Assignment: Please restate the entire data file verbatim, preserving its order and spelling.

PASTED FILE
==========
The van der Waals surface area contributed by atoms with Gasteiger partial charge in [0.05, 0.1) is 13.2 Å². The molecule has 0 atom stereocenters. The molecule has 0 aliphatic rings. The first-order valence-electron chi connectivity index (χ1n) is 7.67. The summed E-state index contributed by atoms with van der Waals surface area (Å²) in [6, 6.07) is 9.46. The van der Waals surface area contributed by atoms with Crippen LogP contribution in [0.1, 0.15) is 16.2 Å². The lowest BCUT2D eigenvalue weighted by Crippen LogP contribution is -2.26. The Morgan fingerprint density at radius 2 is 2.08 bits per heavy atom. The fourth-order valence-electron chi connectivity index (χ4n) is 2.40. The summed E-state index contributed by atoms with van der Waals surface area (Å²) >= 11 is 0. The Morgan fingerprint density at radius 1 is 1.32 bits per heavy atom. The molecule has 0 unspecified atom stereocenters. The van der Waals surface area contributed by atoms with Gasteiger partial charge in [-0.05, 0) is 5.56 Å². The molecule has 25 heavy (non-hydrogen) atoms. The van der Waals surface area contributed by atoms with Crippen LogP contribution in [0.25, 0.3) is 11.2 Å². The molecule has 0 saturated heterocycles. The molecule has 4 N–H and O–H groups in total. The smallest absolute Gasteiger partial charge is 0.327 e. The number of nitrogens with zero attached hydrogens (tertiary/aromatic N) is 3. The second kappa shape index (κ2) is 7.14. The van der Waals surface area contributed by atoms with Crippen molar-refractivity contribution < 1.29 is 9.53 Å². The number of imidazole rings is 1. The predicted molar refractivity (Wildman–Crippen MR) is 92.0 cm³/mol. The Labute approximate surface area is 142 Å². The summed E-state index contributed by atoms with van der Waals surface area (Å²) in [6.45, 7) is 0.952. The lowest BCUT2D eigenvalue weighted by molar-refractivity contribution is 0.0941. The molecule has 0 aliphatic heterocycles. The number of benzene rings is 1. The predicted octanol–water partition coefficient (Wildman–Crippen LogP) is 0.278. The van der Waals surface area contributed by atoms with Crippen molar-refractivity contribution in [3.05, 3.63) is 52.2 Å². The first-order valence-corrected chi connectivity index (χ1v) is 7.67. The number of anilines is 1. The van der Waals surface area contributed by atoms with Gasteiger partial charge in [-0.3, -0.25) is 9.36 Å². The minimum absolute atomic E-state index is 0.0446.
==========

The van der Waals surface area contributed by atoms with Gasteiger partial charge in [0.05, 0.1) is 13.2 Å². The molecule has 0 atom stereocenters. The molecule has 0 aliphatic rings. The first-order valence-electron chi connectivity index (χ1n) is 7.67. The summed E-state index contributed by atoms with van der Waals surface area (Å²) in [6, 6.07) is 9.46. The van der Waals surface area contributed by atoms with Crippen LogP contribution in [0.1, 0.15) is 16.2 Å². The lowest BCUT2D eigenvalue weighted by Crippen LogP contribution is -2.26. The Morgan fingerprint density at radius 2 is 2.08 bits per heavy atom. The fourth-order valence-electron chi connectivity index (χ4n) is 2.40. The summed E-state index contributed by atoms with van der Waals surface area (Å²) >= 11 is 0. The Morgan fingerprint density at radius 1 is 1.32 bits per heavy atom. The molecule has 0 unspecified atom stereocenters. The van der Waals surface area contributed by atoms with Gasteiger partial charge in [-0.05, 0) is 5.56 Å². The molecule has 25 heavy (non-hydrogen) atoms. The van der Waals surface area contributed by atoms with Crippen LogP contribution in [0.25, 0.3) is 11.2 Å². The molecule has 0 saturated heterocycles. The molecule has 4 N–H and O–H groups in total. The smallest absolute Gasteiger partial charge is 0.327 e. The number of nitrogens with zero attached hydrogens (tertiary/aromatic N) is 3. The second kappa shape index (κ2) is 7.14. The van der Waals surface area contributed by atoms with Crippen molar-refractivity contribution < 1.29 is 9.53 Å². The number of imidazole rings is 1. The predicted molar refractivity (Wildman–Crippen MR) is 92.0 cm³/mol. The Labute approximate surface area is 142 Å². The summed E-state index contributed by atoms with van der Waals surface area (Å²) in [6.45, 7) is 0.952. The lowest BCUT2D eigenvalue weighted by molar-refractivity contribution is 0.0941. The molecule has 0 aliphatic heterocycles. The number of benzene rings is 1. The predicted octanol–water partition coefficient (Wildman–Crippen LogP) is 0.278. The van der Waals surface area contributed by atoms with Crippen molar-refractivity contribution in [3.05, 3.63) is 52.2 Å². The first-order valence-corrected chi connectivity index (χ1v) is 7.67. The number of anilines is 1. The van der Waals surface area contributed by atoms with Gasteiger partial charge in [-0.3, -0.25) is 9.36 Å². The minimum absolute atomic E-state index is 0.0446.